Monthly Market Update
July 31, 2017
Presented By:  Todd Day, Portfolio Manager

Click on the Arrow Below
Hear Todd's Recap of July


Black Swans

The Dow, S&P 500, NASDAQ and Russell 2000 all notched new all-time highs on multiple occasions during July as an earnings bonanza sparked a buying panic.   A more dovish tone from FED Chair Yellen also gave a boost to global equities, as rate hike chances fell for September and December.   Investors were also willing to look past the antics in DC, as well as, turned a blind eye to North Korea's crazy leader, who test fired more missiles in defiance of pretty much everyone.   
So, if investors can look past all that, here are a other few risks on the horizon that may actually garner their attention:
  1. FED Chair Yellen overshoots, hiking rates too much and too soon.
  2. The European Central Bank runs out of bullets to fund monetary stimulus.
  3. China experiences a debt meltdown.
  4. DC faces a government shutdown over the debt ceiling, which Congress must address upon their return, not to mention tax reform, which has been floated as coming in the fall. 
Could any of these scenarios...turn out be fateful black swans?  Yes, of course, but remember this: A harmless white swan can look black in the right lighting conditions.  Sometimes, that is all it takes to incite panic.  


Second quarter earnings season got off to a bumpy start with the big banks not impressing Wall Street, analysts or investors.  Despite 3 rate hikes since December driving margins, trading revenues were sharply lower and that has many concerned.  But, it was not all lost as a number of companies surprised Wall Street:  Caterpillar, McDonald's, Dominos, DuPont, AT&T, Verizon, Facebook and UPS.

Most of the time, investors cheer when we get earnings from Amazon and Google, but it was not to be this go-round.  Although Amazon blew it out on revenues, earnings were sharply lower because of increased expenses and Google parent, Alphabet, on Monday saw shares slide as the market reacted to a massive fine by the European Commission, and word that success in mobile, cloud and YouTube is coming with higher costs.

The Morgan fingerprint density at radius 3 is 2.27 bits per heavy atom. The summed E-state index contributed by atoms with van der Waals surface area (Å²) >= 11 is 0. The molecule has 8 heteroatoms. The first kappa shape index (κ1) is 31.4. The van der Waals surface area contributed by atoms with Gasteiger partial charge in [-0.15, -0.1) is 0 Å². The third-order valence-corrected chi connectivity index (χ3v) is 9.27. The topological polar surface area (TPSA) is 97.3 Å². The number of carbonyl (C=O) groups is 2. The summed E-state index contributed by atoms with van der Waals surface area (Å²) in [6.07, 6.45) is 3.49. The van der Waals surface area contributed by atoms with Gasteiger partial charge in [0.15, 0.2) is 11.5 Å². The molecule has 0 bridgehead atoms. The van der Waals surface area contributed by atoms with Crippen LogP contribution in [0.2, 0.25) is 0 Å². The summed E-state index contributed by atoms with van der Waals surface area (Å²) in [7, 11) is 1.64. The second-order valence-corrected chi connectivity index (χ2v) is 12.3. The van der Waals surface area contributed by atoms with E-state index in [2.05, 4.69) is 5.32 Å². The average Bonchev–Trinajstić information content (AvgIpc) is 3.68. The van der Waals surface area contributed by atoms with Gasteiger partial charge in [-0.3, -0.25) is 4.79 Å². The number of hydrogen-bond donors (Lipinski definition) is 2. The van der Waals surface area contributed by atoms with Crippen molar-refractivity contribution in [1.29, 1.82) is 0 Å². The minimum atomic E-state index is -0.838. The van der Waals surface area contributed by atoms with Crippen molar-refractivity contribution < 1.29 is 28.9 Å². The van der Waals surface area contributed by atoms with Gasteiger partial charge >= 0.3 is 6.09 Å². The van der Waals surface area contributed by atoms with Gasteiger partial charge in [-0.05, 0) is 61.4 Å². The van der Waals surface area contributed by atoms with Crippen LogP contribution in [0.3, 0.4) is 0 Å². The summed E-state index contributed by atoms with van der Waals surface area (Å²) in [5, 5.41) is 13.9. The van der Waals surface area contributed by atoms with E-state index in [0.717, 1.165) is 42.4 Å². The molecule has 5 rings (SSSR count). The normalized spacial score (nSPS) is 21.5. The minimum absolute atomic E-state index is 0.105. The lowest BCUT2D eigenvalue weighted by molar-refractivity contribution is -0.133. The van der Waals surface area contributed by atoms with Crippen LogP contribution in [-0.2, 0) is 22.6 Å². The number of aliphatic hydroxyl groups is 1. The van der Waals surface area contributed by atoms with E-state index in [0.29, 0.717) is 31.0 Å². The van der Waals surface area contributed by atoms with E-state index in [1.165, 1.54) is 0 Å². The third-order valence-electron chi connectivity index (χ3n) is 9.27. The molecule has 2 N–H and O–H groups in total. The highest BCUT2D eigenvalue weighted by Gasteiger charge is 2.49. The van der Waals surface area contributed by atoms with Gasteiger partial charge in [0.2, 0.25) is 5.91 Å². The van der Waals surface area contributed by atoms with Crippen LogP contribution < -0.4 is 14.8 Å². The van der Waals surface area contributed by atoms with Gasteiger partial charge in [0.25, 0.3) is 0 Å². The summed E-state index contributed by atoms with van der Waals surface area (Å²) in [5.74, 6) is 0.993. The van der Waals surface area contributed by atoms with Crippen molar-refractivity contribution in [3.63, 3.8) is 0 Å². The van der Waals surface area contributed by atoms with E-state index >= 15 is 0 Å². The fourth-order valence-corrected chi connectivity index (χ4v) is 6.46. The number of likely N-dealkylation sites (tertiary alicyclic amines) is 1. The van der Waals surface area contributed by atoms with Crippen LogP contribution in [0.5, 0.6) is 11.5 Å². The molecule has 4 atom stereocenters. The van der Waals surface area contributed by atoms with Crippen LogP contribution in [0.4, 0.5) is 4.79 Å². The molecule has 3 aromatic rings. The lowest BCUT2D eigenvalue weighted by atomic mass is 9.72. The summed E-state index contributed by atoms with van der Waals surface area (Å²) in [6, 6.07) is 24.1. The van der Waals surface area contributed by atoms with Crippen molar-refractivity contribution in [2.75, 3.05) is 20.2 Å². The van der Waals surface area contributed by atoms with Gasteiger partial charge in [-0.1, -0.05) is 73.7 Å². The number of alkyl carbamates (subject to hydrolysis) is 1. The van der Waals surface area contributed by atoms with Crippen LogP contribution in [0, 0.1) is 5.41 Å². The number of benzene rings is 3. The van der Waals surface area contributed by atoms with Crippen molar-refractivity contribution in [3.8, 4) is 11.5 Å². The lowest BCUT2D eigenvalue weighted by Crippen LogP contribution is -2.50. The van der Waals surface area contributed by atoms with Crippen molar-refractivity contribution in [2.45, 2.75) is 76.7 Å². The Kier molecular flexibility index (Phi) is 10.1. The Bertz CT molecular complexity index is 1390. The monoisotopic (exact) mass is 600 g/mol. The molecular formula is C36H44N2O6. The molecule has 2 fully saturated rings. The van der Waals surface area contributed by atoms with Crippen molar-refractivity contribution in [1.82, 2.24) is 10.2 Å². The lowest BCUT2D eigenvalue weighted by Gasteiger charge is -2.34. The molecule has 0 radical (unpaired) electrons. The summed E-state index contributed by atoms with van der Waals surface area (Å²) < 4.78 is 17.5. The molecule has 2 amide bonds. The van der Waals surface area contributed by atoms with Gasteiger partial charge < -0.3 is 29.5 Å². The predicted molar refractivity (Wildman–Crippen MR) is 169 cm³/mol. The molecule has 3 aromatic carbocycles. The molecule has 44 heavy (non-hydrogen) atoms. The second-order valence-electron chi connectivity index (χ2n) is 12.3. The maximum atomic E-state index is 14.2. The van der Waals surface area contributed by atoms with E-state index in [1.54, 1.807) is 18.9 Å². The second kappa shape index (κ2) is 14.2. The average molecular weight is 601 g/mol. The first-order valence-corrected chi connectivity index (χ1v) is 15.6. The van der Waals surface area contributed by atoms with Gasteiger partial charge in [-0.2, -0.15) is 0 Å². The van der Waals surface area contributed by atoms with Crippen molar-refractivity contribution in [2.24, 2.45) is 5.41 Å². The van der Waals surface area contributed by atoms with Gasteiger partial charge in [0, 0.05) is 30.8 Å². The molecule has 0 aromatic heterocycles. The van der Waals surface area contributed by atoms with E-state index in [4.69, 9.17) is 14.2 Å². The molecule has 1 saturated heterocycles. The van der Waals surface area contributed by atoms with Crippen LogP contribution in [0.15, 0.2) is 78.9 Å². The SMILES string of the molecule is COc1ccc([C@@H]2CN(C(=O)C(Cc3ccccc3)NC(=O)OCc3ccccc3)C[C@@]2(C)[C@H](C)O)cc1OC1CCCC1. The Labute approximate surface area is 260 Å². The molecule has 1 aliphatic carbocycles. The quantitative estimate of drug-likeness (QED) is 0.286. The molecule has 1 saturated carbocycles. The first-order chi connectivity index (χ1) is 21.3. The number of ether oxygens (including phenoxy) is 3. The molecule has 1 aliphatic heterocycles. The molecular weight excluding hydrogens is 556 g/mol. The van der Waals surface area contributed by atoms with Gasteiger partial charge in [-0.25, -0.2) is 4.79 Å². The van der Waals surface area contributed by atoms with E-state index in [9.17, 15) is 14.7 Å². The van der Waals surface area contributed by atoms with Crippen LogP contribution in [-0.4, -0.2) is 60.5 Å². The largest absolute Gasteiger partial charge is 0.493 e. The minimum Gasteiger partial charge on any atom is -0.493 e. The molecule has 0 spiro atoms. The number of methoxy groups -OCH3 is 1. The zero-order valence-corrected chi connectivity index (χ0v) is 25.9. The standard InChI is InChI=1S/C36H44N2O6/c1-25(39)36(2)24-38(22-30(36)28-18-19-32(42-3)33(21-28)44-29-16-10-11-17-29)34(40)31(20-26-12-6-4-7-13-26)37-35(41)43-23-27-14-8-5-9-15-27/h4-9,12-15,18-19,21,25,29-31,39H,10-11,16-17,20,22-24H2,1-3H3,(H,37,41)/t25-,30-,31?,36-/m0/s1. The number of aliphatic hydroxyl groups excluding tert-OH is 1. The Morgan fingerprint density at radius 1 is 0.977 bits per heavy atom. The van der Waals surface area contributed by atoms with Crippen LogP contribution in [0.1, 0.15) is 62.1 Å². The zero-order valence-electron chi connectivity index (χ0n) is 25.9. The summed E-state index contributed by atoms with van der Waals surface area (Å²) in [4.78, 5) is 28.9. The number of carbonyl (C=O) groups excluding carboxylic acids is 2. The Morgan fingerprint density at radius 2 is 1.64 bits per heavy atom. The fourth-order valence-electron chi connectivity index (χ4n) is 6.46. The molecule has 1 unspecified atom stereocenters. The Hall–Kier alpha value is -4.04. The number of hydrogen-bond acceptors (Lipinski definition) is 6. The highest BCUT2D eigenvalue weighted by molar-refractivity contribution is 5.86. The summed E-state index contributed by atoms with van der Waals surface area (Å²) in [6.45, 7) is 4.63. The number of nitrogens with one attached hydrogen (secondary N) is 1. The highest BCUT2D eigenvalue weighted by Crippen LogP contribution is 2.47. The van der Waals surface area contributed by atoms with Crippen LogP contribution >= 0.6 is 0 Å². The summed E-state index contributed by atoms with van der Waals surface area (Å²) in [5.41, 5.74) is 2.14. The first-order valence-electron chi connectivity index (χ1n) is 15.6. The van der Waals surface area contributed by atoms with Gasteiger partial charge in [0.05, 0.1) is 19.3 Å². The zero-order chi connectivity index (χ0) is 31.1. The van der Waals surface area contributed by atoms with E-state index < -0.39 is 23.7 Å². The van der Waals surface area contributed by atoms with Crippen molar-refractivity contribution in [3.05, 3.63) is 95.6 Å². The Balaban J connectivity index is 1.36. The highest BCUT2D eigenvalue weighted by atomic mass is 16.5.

Following a soft patch for economic data, recent economic data has begun trending more positive, suggesting growth could accelerate in the coming months. 

Data released last week showed that U.S. GDP had annualized growth of 2.6%, which was more than double that of Q1.  Other measure of economic growth, such as U.S. manufacturing PMIs and Durable Goods Orders all accelerated in July. 

The biggest issue coming from the economic data has to be the retail sales figures.  We already know consumers are ditching brick and mortar retailers in groves thanks to Amazon, but still the overall retail sales figures have been very disappointing. 


Congress is going home for the summer and Wall Street is gearing up for the final month of the season in the Hamptons.  As July heads out the door and August makes its debut, the lack of players doesn't mean there won't be a game. 

Looking into the month ahead, there are a few things investors still paying attention need to watch. 

Earnings - with a little over half the S&P 500 reporting so far, 73 percent have posted results better than Wall Street estimates.  What is even more important is that companies raising forward guidance have been more than double of those reducing forward guidance. 

This week features one of the market's biggest names, in a report that investors should be watching closely.  Apple on Tuesday will disclose its results, with analysts expecting big things.

Tech stocks have been the market leaders for most of the year, but the trade seemed to hit at least a bit of a wall last week.  Strong results from Apple could help the sector get its mojo back.

Jobs Friday - We'll need to get to the end of the week for the really big news. The top market headline likely will come Friday when the Labor Department releases its nonfarm payrolls count. 

June saw a nice rebound for the jobs count with 222,000 new positions as the unemployment rate sat at a solid 4.4 percent, according to FactSet.  Economists expect July to be a bit softer, with growth of 180,000.

What the market will be focused on more, though, is whether U.S. workers are making any more money. The annual pace of hourly earnings showed 2.5 percent growth in June, and is expected to stay right there for July.

Politics - following Trump's worst week of his Presidency, perhaps the dysfunction will cool off during the dog days of August, and perhaps there can be a focus on the still-improving economy. 

The big question is when, if ever, this finally catches up to the market and pulls stocks down from their lofty highs.

So, Stay tuned and we will keep you posted....

"Remember there's no such thing as a small act 
of kindness.
Every act creates a ripple with no logical end."
- Scott Adams
Skillet Lemon Chicken with Artichokes


* 1 tsp olive oil
* 6 small chicken thighs (2 lbs.)
* 1 medium onion , chopped
* 2/3 cup dry white wine
* 1 TBSP butter
* 14 oz. artichoke hearts, quartered
* 1 medium lemon, sliced thinly with seeds removed
* Parsley for garnish, chopped
* Rice, steamed


*     Preheat oven to 425°F.
*     Heat olive oil on medium-high heat in a 12-inch skillet.